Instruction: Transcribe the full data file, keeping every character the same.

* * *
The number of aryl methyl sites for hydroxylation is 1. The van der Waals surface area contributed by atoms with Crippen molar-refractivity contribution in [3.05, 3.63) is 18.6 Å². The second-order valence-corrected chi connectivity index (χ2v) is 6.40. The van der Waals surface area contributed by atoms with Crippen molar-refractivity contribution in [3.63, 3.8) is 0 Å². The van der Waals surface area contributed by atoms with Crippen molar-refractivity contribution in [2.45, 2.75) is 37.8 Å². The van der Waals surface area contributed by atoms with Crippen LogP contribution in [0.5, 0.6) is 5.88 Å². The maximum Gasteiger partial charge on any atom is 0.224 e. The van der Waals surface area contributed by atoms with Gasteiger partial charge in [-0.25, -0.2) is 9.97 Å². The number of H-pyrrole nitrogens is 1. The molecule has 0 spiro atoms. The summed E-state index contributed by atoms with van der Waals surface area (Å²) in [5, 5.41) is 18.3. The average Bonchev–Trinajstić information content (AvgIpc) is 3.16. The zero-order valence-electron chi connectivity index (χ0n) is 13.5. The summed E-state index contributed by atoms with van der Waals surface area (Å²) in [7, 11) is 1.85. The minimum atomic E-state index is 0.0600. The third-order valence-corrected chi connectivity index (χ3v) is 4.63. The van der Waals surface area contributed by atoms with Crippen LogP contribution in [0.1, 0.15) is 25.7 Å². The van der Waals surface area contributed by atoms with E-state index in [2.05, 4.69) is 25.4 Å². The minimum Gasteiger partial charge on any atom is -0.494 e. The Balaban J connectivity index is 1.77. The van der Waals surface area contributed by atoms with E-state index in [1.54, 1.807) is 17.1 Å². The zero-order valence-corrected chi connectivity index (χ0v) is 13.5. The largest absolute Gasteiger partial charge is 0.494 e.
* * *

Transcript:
The number of aryl methyl sites for hydroxylation is 1. The van der Waals surface area contributed by atoms with Crippen molar-refractivity contribution in [3.05, 3.63) is 18.6 Å². The second-order valence-corrected chi connectivity index (χ2v) is 6.40. The van der Waals surface area contributed by atoms with Crippen molar-refractivity contribution in [3.63, 3.8) is 0 Å². The van der Waals surface area contributed by atoms with Crippen molar-refractivity contribution in [2.45, 2.75) is 37.8 Å². The van der Waals surface area contributed by atoms with Crippen LogP contribution in [0.5, 0.6) is 5.88 Å². The maximum Gasteiger partial charge on any atom is 0.224 e. The van der Waals surface area contributed by atoms with Gasteiger partial charge in [-0.25, -0.2) is 9.97 Å². The number of H-pyrrole nitrogens is 1. The molecule has 0 spiro atoms. The summed E-state index contributed by atoms with van der Waals surface area (Å²) in [5, 5.41) is 18.3. The average Bonchev–Trinajstić information content (AvgIpc) is 3.16. The zero-order valence-electron chi connectivity index (χ0n) is 13.5. The summed E-state index contributed by atoms with van der Waals surface area (Å²) in [7, 11) is 1.85. The minimum atomic E-state index is 0.0600. The third-order valence-corrected chi connectivity index (χ3v) is 4.63. The van der Waals surface area contributed by atoms with Crippen LogP contribution in [0.1, 0.15) is 25.7 Å². The van der Waals surface area contributed by atoms with E-state index in [2.05, 4.69) is 25.4 Å². The minimum Gasteiger partial charge on any atom is -0.494 e. The Balaban J connectivity index is 1.77. The van der Waals surface area contributed by atoms with E-state index in [1.54, 1.807) is 17.1 Å². The zero-order valence-corrected chi connectivity index (χ0v) is 13.5. The largest absolute Gasteiger partial charge is 0.494 e.